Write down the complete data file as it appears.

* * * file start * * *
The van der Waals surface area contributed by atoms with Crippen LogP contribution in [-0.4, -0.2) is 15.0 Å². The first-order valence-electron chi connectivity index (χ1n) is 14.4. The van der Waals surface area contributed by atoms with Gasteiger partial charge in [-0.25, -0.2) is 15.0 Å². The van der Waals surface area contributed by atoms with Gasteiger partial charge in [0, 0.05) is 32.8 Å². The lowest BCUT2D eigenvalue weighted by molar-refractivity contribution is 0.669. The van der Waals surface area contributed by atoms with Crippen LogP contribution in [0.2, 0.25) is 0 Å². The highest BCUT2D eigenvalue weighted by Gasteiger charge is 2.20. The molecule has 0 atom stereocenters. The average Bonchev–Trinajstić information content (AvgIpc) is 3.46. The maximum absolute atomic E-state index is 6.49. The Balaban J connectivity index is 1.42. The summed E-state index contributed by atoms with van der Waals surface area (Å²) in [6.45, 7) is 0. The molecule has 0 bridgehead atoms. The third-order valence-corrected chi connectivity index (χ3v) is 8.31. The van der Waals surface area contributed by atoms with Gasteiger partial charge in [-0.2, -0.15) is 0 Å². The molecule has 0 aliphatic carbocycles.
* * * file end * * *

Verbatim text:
The van der Waals surface area contributed by atoms with Crippen LogP contribution in [-0.4, -0.2) is 15.0 Å². The first-order valence-electron chi connectivity index (χ1n) is 14.4. The van der Waals surface area contributed by atoms with Gasteiger partial charge in [-0.25, -0.2) is 15.0 Å². The van der Waals surface area contributed by atoms with Gasteiger partial charge in [0, 0.05) is 32.8 Å². The lowest BCUT2D eigenvalue weighted by molar-refractivity contribution is 0.669. The van der Waals surface area contributed by atoms with Crippen LogP contribution in [0.2, 0.25) is 0 Å². The highest BCUT2D eigenvalue weighted by Gasteiger charge is 2.20. The molecule has 0 atom stereocenters. The average Bonchev–Trinajstić information content (AvgIpc) is 3.46. The maximum absolute atomic E-state index is 6.49. The Balaban J connectivity index is 1.42. The summed E-state index contributed by atoms with van der Waals surface area (Å²) in [6.45, 7) is 0. The molecule has 0 bridgehead atoms. The third-order valence-corrected chi connectivity index (χ3v) is 8.31. The van der Waals surface area contributed by atoms with Gasteiger partial charge in [-0.2, -0.15) is 0 Å². The molecule has 0 aliphatic carbocycles.